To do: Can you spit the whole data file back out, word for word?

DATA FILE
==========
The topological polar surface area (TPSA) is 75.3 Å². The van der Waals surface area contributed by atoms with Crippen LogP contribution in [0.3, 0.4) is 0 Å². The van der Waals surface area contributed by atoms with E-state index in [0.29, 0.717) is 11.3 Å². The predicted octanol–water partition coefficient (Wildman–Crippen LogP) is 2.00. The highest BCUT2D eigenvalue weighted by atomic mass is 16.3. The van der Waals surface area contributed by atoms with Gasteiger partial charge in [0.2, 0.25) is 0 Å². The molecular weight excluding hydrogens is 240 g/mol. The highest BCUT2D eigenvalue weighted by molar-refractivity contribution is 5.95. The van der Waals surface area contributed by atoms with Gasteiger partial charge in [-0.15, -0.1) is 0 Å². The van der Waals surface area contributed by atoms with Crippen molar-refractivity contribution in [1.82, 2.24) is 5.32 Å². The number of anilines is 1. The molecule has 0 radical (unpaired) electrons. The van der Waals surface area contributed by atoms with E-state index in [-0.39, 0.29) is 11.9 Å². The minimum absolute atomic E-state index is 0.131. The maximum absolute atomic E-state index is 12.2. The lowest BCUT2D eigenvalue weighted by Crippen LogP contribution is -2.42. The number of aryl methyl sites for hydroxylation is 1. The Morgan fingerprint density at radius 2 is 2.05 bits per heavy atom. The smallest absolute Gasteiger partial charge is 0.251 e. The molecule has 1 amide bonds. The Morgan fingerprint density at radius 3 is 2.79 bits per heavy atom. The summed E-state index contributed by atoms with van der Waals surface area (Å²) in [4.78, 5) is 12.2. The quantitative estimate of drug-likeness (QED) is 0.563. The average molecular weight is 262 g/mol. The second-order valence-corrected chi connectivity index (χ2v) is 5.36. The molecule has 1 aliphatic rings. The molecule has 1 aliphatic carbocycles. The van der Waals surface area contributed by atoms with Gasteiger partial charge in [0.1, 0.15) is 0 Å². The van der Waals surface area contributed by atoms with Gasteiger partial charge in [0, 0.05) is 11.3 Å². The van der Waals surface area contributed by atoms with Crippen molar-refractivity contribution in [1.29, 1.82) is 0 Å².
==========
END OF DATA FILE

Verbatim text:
The topological polar surface area (TPSA) is 75.3 Å². The van der Waals surface area contributed by atoms with Crippen LogP contribution in [0.3, 0.4) is 0 Å². The van der Waals surface area contributed by atoms with E-state index in [0.29, 0.717) is 11.3 Å². The predicted octanol–water partition coefficient (Wildman–Crippen LogP) is 2.00. The highest BCUT2D eigenvalue weighted by atomic mass is 16.3. The van der Waals surface area contributed by atoms with Gasteiger partial charge in [0.2, 0.25) is 0 Å². The molecular weight excluding hydrogens is 240 g/mol. The highest BCUT2D eigenvalue weighted by molar-refractivity contribution is 5.95. The van der Waals surface area contributed by atoms with Gasteiger partial charge in [-0.15, -0.1) is 0 Å². The van der Waals surface area contributed by atoms with Crippen molar-refractivity contribution in [1.82, 2.24) is 5.32 Å². The number of anilines is 1. The molecule has 0 radical (unpaired) electrons. The van der Waals surface area contributed by atoms with E-state index in [-0.39, 0.29) is 11.9 Å². The minimum absolute atomic E-state index is 0.131. The maximum absolute atomic E-state index is 12.2. The lowest BCUT2D eigenvalue weighted by Crippen LogP contribution is -2.42. The number of aryl methyl sites for hydroxylation is 1. The Morgan fingerprint density at radius 2 is 2.05 bits per heavy atom. The smallest absolute Gasteiger partial charge is 0.251 e. The molecule has 1 amide bonds. The Morgan fingerprint density at radius 3 is 2.79 bits per heavy atom. The summed E-state index contributed by atoms with van der Waals surface area (Å²) in [4.78, 5) is 12.2. The quantitative estimate of drug-likeness (QED) is 0.563. The average molecular weight is 262 g/mol. The second-order valence-corrected chi connectivity index (χ2v) is 5.36. The molecule has 1 aliphatic rings. The molecule has 1 aliphatic carbocycles. The van der Waals surface area contributed by atoms with Gasteiger partial charge in [0.1, 0.15) is 0 Å². The van der Waals surface area contributed by atoms with Gasteiger partial charge in [0, 0.05) is 11.3 Å². The van der Waals surface area contributed by atoms with Crippen molar-refractivity contribution in [1.29, 1.82) is 0 Å².